The next morning I woke up at 1:49am, full of anxiety about missing our flight!
And then proceeded to stay awake until the alarm went off at 3am, diddling myself out of another 1 hour 11 minutes of sleep!
The taxi to the airport was uneventful (about the only part of the trip so far that WAS!) and the time from arrival at Gatwick to actually boarding for our flight went quickly.
B was still in his pushchair at this point, after getting our luggage label for it at the baggage check-in, as it makes managing luggage and a toddler so much easier than handing the pushchair over straight away and then having to supervise him for the next 2 hours or so.
We pushed him in the pushchair down the passenger boarding bridge right up the plane door, then I unstrapped him and folded it down, putting it to one side so it didn’t cause an obstruction.
I spoke to a ground crew member standing right there to ask him if this was the place to leave it for it to be loaded onto the plane and he confirmed that it was.
To be honest, there was nowhere else we COULD have left it at that point, as we were literally at the plane door!
All well and good, so we got onto the plane and enjoyed a straightforward flight to Sofia.
Upon arrival, we made our way to the baggage carousel with B and all our luggage and waited for our pushchair.
And waited some more…
Until the carousel was turned off and still no pushchair!
But this often happens as it’s frequently treated as oversize baggage and placed in a separate area, so we gathered up our stuff and set off to look for it.
No sign of it.
B was already tired and grouchy from being woken up at 3:30am, so chose this moment to start having a major meltdown, screaming and crying 🙁
Ian could barely hold him in his arms as B thrashed around, and I attempted to figure out what the hell to do now, in an almost empty tiny airport arrivals room, with nothing more than a small cafe, a taxi booking booth and two car hire booths!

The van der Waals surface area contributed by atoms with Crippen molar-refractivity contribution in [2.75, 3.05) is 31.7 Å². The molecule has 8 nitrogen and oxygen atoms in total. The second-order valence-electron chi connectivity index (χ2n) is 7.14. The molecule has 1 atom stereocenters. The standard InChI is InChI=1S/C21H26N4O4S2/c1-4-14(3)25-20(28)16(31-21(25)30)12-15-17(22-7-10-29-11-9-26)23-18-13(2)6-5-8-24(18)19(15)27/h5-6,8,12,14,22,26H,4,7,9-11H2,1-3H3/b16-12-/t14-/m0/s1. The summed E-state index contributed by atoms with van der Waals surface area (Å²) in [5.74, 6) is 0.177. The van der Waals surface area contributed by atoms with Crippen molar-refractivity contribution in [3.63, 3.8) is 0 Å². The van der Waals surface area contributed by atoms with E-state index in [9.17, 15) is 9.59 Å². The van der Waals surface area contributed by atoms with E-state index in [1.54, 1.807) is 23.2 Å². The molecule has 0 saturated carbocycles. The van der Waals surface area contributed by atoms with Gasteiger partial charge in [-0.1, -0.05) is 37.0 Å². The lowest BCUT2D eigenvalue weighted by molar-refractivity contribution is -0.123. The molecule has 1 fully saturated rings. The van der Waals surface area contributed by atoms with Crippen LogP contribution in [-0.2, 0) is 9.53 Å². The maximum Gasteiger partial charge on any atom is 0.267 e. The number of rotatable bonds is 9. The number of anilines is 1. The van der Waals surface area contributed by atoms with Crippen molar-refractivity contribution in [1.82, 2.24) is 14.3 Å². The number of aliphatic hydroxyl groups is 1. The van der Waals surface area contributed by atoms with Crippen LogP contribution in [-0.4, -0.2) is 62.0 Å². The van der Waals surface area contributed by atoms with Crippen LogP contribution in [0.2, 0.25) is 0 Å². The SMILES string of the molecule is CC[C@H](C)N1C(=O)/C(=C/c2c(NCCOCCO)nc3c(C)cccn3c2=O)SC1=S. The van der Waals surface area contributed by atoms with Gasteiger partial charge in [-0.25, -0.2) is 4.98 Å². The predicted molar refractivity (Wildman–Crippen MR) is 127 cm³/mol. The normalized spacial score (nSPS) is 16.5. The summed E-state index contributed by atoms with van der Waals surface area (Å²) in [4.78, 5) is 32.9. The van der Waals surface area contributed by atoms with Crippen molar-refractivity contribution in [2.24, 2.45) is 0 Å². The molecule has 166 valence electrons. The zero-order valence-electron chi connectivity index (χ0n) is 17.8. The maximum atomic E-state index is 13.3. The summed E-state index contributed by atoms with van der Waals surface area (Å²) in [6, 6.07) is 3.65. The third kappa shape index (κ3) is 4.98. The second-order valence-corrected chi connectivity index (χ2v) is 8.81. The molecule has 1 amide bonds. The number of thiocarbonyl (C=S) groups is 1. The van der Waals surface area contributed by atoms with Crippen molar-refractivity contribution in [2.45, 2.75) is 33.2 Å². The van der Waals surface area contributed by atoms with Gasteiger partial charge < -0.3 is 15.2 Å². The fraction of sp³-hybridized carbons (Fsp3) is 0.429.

I used my phone to call EasyJet customer service and they told me to go to the EasyJet service desk.
Clearly, they had never been to Sofia Airport, Terminal 1!
I explained that there is nothing here; there’s just a single room with the facilities listed above, and so I was told to go online on the EasyJet website and log the loss of the pushchair on there.
I said I had limited mobile data and that might not be possible if I can’t get a decent signal anyway.
Again, I was told to go and find the EasyJet service desk!!
So AGAIN, I explained that there was nothing like that here.
There were barely any airport staff full stop!
The arrivals hall at terminal 1 has fewer facilities than the average train station in Britain.
I asked her what exactly are we supposed to do with the screaming toddler that could be clearly heard over the phone echoing around the whole arrivals hall, and no pushchair to put him in whilst we managed all our luggage and got out of the airport and into the city centre via the metro system.
I’m normally a pretty patient person, but I was feeling increasingly frustrated that this customer service person didn’t seem to get how limited our options were and just kept telling me to do things that might not be physically possible.
We don’t all have contracts with countless GB of mobile data, nor always have a decent signal where we have landed, to be able to do everything online, and companies should surely have contingencies to cope with situations like this and allow customers to get assistance over the phone instead.
We butted heads for a few more minutes before I gave up even trying to talk to her.
For an uber polite British person, hanging up without saying goodbye was out of the question, because I’d rather eat my own poo than rudely hang up the phone on someone 😀